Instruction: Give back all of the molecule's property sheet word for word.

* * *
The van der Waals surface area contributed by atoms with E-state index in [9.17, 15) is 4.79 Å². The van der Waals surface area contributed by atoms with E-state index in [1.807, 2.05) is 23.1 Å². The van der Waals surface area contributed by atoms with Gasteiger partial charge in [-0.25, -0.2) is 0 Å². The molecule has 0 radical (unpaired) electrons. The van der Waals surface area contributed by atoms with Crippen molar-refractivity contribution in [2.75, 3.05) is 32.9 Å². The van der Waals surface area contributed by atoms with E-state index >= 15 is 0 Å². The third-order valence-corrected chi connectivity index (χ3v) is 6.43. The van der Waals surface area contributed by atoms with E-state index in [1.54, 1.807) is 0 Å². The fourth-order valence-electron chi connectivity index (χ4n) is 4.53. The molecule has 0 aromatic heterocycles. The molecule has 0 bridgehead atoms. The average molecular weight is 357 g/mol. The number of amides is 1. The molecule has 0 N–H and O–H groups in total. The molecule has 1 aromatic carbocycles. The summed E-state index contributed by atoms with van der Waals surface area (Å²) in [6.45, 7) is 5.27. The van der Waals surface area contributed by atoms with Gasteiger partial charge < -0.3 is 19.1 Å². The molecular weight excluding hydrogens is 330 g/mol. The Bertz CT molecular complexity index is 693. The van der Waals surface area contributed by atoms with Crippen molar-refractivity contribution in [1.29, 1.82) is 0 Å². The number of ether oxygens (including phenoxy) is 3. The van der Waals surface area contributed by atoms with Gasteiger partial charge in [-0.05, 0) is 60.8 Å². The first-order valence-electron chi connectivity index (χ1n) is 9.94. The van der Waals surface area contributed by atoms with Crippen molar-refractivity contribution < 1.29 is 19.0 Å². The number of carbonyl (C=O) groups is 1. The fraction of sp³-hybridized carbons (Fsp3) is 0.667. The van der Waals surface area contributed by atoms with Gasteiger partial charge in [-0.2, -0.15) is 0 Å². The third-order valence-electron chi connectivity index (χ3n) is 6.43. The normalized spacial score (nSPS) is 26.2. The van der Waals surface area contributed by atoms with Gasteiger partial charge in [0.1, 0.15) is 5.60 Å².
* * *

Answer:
The van der Waals surface area contributed by atoms with E-state index in [9.17, 15) is 4.79 Å². The van der Waals surface area contributed by atoms with E-state index in [1.807, 2.05) is 23.1 Å². The van der Waals surface area contributed by atoms with Gasteiger partial charge in [-0.25, -0.2) is 0 Å². The molecule has 0 radical (unpaired) electrons. The van der Waals surface area contributed by atoms with Crippen molar-refractivity contribution in [2.75, 3.05) is 32.9 Å². The van der Waals surface area contributed by atoms with E-state index >= 15 is 0 Å². The third-order valence-corrected chi connectivity index (χ3v) is 6.43. The van der Waals surface area contributed by atoms with E-state index in [1.54, 1.807) is 0 Å². The fourth-order valence-electron chi connectivity index (χ4n) is 4.53. The molecule has 0 aromatic heterocycles. The molecule has 0 bridgehead atoms. The average molecular weight is 357 g/mol. The number of amides is 1. The molecule has 0 N–H and O–H groups in total. The molecule has 1 aromatic carbocycles. The summed E-state index contributed by atoms with van der Waals surface area (Å²) in [6.45, 7) is 5.27. The van der Waals surface area contributed by atoms with Gasteiger partial charge < -0.3 is 19.1 Å². The molecular weight excluding hydrogens is 330 g/mol. The Bertz CT molecular complexity index is 693. The van der Waals surface area contributed by atoms with Crippen molar-refractivity contribution in [1.29, 1.82) is 0 Å². The number of ether oxygens (including phenoxy) is 3. The van der Waals surface area contributed by atoms with Gasteiger partial charge in [-0.05, 0) is 60.8 Å². The first-order valence-electron chi connectivity index (χ1n) is 9.94. The van der Waals surface area contributed by atoms with Crippen molar-refractivity contribution < 1.29 is 19.0 Å². The number of carbonyl (C=O) groups is 1. The fraction of sp³-hybridized carbons (Fsp3) is 0.667. The van der Waals surface area contributed by atoms with Gasteiger partial charge in [-0.2, -0.15) is 0 Å². The third-order valence-electron chi connectivity index (χ3n) is 6.43. The normalized spacial score (nSPS) is 26.2. The van der Waals surface area contributed by atoms with Gasteiger partial charge in [0.1, 0.15) is 5.60 Å².